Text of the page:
You can participate in CBT one-on-one, in a group setting, or an online program.

Might sound a little bit 'out-there' but can't hurt to try, right?

Could You Have a Sleep Disorder?

How to know if you have a sleep disorder

It is estimated that 50-70 million adults in the U.S. have a sleep disorder. That might include you.

There is a very real possibility that a sleep disorder in conjunction with chronic pain is keeping you from your best sleep. Talk about a double whammy.

One common sleep disorder, obstructive sleep apnea (OSA), is particularly important to be aware of because of its potential health consequences (diabetes, heart disease, obesity, oh my!).

OSA is a condition in which a person stops breathing or has reduced airflow hundreds of times per night (scary!). This fragmented sleep leads to daytime sleepiness, headaches, and difficulty concentrating.

OSA leads to poor health by depriving your cells of oxygen and disrupting your circadian rhythm.

Interestingly for pain sufferers, chronic opioid use has been associated with OSA due to disordered breathing patterns. Just one more reason to avoid those bad boys.

If you or your partner snores loudly or gasps for air during sleep, it would be a good idea to get evaluated and treated for sleep apnea.

Mindfulness for Better Sleep: Find Your Zen

How to use meditation for pain and sleep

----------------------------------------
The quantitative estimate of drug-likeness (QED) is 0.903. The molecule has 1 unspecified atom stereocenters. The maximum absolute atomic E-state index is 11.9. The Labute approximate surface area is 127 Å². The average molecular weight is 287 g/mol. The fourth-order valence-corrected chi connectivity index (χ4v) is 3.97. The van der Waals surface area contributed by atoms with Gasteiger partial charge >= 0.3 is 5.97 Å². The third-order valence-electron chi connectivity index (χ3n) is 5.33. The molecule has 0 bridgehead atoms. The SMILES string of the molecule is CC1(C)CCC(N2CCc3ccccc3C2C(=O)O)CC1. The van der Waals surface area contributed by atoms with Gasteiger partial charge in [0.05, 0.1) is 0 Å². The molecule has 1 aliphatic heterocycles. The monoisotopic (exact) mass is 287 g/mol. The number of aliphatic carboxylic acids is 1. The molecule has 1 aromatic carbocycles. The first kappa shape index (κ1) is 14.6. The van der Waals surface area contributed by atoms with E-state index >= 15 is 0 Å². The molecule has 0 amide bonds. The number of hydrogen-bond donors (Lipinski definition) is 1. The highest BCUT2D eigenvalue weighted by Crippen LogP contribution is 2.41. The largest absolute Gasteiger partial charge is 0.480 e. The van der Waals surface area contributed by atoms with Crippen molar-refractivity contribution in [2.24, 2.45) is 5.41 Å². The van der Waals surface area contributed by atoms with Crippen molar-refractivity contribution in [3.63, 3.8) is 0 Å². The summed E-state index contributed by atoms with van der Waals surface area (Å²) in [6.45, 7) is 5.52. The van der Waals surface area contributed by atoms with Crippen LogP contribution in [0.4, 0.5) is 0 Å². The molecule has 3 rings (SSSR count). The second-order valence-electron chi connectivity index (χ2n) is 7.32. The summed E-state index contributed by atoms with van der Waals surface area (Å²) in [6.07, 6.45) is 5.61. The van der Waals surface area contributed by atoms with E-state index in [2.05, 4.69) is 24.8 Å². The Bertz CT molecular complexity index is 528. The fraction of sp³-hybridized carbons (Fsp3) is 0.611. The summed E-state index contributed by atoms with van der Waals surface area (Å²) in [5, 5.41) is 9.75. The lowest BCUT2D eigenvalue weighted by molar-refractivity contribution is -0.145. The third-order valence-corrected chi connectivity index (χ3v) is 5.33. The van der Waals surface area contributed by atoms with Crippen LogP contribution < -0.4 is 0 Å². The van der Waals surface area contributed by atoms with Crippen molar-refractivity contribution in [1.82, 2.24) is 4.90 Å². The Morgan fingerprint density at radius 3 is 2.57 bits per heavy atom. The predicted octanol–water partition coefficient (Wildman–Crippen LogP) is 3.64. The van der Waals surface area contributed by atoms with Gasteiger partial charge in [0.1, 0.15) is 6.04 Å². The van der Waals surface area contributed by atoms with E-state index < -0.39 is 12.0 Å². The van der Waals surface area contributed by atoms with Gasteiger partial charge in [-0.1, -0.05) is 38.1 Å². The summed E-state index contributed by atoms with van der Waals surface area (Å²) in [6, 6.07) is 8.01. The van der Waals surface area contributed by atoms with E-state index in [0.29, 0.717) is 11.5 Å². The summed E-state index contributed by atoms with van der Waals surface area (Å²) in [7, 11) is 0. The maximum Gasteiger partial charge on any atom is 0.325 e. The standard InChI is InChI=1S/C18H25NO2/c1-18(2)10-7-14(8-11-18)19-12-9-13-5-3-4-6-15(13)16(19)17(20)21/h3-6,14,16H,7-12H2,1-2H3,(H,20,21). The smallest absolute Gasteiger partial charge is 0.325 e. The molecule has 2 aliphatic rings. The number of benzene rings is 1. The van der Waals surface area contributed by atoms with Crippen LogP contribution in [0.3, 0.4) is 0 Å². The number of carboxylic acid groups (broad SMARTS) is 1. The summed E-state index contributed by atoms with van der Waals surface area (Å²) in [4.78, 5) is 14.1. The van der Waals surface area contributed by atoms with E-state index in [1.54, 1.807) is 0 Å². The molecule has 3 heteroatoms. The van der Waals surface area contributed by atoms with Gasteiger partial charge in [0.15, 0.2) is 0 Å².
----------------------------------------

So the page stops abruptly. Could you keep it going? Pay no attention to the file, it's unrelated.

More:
Mindfulness is the ability to be fully present and aware of what we are doing right now and not be overwhelmed with what is going on around us. Mindfulness can be cultivated through different types of meditation (seated, moving, standing, lying down).

Do you ever lie awake at night worrying about things like work, family, finances? All that preoccupation makes it difficult to drift off to sleep. Mindfulness can help with that.

There is a lot of current research that has demonstrated that mindfulness meditation provides many benefits to our health including better sleep quality and less pain.

Sounds great, right? Even better, it’s easy to do.

Don’t know where to start with mindfulness meditation? Try the Headspace or Calm apps to explore meditation exercises to help manage stress and anxiety and get on the path to more peaceful sleep.

Sleep, baby, sleep

There are many different things that may be getting in the way of our goal of sleep. The cause may not always be apparent.

The good news is, chronic pain sufferers are not destined for permanent insomnia and staggering through life in a zombie-like state.

Your poor sleep can be as simple as medications you are taking, your afternoon latte, or an underlying medical disorder.

Or, therapy or meditation may be the solution you've been looking for.

Take some time to figure out what works for you. Before long, you will be back to sleeping like a baby!


Shannon Brosek, Copywriter, Nurse
Meet the Author
Shannon is a nurse practitioner with an array of clinical experience. She is particularly passionate about health promotion and disease prevention. When she's not nurse practitioner-ing or writing, she enjoys reading, cooking, and yoga. You can check out her blog at
https://shannonthenp.com;;.